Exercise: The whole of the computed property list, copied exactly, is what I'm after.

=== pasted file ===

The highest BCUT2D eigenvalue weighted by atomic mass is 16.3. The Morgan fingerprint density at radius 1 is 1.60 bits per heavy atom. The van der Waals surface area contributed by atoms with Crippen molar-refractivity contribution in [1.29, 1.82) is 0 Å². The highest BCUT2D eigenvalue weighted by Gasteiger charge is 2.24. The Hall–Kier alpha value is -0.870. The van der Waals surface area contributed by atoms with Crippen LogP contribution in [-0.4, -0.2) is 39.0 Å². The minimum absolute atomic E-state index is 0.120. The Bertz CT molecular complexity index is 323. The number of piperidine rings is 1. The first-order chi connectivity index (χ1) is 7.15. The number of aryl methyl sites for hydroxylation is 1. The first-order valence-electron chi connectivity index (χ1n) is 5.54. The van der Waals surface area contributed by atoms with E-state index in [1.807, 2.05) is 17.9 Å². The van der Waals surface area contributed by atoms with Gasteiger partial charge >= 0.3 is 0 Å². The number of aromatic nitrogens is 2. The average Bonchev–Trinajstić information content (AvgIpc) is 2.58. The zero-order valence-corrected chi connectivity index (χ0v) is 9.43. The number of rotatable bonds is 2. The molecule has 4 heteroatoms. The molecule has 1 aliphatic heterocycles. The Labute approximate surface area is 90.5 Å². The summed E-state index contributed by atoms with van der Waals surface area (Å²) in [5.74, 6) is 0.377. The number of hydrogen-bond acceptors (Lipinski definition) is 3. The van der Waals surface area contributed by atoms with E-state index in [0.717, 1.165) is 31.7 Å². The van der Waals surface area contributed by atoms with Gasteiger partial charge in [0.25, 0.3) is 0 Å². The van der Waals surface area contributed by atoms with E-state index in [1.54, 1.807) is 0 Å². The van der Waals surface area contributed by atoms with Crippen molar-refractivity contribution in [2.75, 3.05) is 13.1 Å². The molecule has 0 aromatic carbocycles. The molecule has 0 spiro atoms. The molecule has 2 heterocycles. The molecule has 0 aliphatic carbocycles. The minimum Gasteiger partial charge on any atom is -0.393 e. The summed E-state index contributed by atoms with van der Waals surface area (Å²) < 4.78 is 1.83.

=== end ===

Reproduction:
The highest BCUT2D eigenvalue weighted by atomic mass is 16.3. The Morgan fingerprint density at radius 1 is 1.60 bits per heavy atom. The van der Waals surface area contributed by atoms with Crippen molar-refractivity contribution in [1.29, 1.82) is 0 Å². The highest BCUT2D eigenvalue weighted by Gasteiger charge is 2.24. The Hall–Kier alpha value is -0.870. The van der Waals surface area contributed by atoms with Crippen LogP contribution in [-0.4, -0.2) is 39.0 Å². The minimum absolute atomic E-state index is 0.120. The Bertz CT molecular complexity index is 323. The number of piperidine rings is 1. The first-order chi connectivity index (χ1) is 7.15. The number of aryl methyl sites for hydroxylation is 1. The first-order valence-electron chi connectivity index (χ1n) is 5.54. The van der Waals surface area contributed by atoms with E-state index in [1.807, 2.05) is 17.9 Å². The van der Waals surface area contributed by atoms with Gasteiger partial charge >= 0.3 is 0 Å². The number of aromatic nitrogens is 2. The average Bonchev–Trinajstić information content (AvgIpc) is 2.58. The zero-order valence-corrected chi connectivity index (χ0v) is 9.43. The number of rotatable bonds is 2. The molecule has 4 heteroatoms. The molecule has 1 aliphatic heterocycles. The Labute approximate surface area is 90.5 Å². The summed E-state index contributed by atoms with van der Waals surface area (Å²) in [5.74, 6) is 0.377. The number of hydrogen-bond acceptors (Lipinski definition) is 3. The van der Waals surface area contributed by atoms with E-state index in [0.717, 1.165) is 31.7 Å². The van der Waals surface area contributed by atoms with Gasteiger partial charge in [0.25, 0.3) is 0 Å². The van der Waals surface area contributed by atoms with E-state index in [1.54, 1.807) is 0 Å². The van der Waals surface area contributed by atoms with Crippen molar-refractivity contribution in [2.75, 3.05) is 13.1 Å². The molecule has 0 aromatic carbocycles. The molecule has 0 spiro atoms. The molecule has 2 heterocycles. The molecule has 0 aliphatic carbocycles. The minimum Gasteiger partial charge on any atom is -0.393 e. The summed E-state index contributed by atoms with van der Waals surface area (Å²) < 4.78 is 1.83.